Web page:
Contrarian or Jerk?

March 5, 2018

Originally published in AllSides

Debilyn Molineaux, AllSides

We all know them — and we may be them. Who? People who seem to tear down every idea, project or dream we’ve been carefully crafting and protecting. Us dreamers are gonna dream — and to make dreams a reality, we actually need the contrarians in our lives to help us. The challenge we have today is distinguishing between the contrarians, whose intention is to challenge us and our ideas to help us improve them; and the jerks, who think they look smart by pointing out our deficiencies and tearing everything apart.

Maybe we’re a little of both.

Back when I was new to nonprofit board service, my perception of a really good leader was the lack of conflict within the board. This meant that we all shared the same opinion and could act quickly on decisions we made. It was very efficient.

Then it was my turn to be the President of the board. And I had one board member that reliably disagreed with everyone else. Every. Single. Time. On. Every. Single. Thing.  I had a choice to make. While I was tempted to ask for her resignation, I was also curious about WHY she saw the need to disagree with the rest of the board. Other board members were also grumbling. So I invited her to lunch. I shared my observation with her and just asked, “why do you do this?”  She replied: “I think it is my responsibility as a board member to represent the people who are not in the room and share their viewpoint, as I know it.  I want the actions we take to be better.”


In that moment, our relationship was transformed. Moving forward, I would regularly share ideas with her before the meeting and give her the opportunity to present other viewpoints, poke holes in the discussion and share her best ideas. We would modify proposals prior to the meetings and they were better for her input. Together, we were able to harness the healthy power of her contrarian nature to produce better results.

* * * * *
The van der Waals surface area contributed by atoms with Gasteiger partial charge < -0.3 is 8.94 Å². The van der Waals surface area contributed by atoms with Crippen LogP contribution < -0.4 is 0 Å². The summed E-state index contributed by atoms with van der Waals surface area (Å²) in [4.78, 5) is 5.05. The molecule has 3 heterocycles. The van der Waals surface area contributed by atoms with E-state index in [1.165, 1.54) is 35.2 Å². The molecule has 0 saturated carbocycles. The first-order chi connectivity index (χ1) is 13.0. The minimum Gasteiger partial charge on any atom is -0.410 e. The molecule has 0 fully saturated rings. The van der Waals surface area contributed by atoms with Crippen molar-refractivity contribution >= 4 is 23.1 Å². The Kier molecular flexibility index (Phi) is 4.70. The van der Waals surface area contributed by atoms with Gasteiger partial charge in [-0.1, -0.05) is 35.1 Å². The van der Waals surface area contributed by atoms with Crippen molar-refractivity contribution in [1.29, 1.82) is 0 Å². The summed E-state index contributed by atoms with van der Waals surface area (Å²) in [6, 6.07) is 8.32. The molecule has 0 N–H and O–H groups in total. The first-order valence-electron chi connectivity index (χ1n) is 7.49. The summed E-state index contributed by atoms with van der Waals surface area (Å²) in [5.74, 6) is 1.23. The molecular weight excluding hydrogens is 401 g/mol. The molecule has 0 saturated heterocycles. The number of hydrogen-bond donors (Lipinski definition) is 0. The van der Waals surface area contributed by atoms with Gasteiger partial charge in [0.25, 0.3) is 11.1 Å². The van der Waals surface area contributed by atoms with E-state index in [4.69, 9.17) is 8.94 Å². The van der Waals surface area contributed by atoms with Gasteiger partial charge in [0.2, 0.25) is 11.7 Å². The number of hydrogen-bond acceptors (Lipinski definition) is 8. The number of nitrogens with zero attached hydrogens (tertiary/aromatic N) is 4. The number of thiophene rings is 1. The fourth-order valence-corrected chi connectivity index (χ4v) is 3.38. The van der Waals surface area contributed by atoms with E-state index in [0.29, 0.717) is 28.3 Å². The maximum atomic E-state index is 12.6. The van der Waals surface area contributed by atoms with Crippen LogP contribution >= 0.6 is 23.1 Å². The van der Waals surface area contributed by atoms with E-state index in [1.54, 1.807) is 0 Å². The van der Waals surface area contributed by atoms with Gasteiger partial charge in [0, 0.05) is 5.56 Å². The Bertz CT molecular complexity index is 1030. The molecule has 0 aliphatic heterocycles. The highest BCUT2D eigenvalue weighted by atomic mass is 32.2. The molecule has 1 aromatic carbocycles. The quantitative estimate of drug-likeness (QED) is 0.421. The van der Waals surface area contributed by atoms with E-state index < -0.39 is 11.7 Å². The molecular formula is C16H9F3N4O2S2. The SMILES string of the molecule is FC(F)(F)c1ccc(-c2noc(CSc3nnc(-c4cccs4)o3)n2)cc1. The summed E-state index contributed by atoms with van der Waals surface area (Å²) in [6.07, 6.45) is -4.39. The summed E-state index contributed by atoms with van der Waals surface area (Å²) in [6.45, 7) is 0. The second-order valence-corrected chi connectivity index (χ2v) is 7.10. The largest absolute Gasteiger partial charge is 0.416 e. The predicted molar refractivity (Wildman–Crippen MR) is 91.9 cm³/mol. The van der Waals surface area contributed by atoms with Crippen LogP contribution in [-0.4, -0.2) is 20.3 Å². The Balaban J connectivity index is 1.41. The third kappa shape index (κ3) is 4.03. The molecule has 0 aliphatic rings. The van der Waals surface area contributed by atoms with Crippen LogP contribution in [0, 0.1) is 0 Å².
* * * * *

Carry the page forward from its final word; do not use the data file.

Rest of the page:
What is it that makes some people jerks? Imagine if I had asked her to leave the board — as if her intention to improve our actions was blocked and even punished? Have you ever had your contribution blocked as unwanted?  Your ideas discarded as invalid, because you “rocked the boat?”  What did you do with that energy? Hmmm.  I usually become a jerk for a little while, as a means to vent my hurt feelings. But it passes.

And yet, there are people who just want to appear to be the smartest person in the room. And they will use many tools to maintain this appearance. Below is a list of recognizable jerk tools. I know them well — from personal experience. Here is a partial list.

  • Sarcasm
  • Leading questions
  • Mocking
  • Willful ignorance
  • Unwilling to consider another perspective
  • “I’m right” attitude
  • Walking away if winning isn’t an option

When you shared your latest dream, did you meet up with a contrarian? Or a jerk? My advice is to welcome the contrarian and avoid the jerk. Do you have a project or dream that needs to be tested? Or are you afraid to share your ideas with anyone who might seem critical? Many of our dreams are unfulfilled because we don’t share them with others and go through this vetting process. We treat all criticism as if it comes from jerks.  But maybe that contrarian in your life is actually trying to help.

To all the contrarians in my life, thank you. And I’m sorry if I became a jerk when you wanted to help me.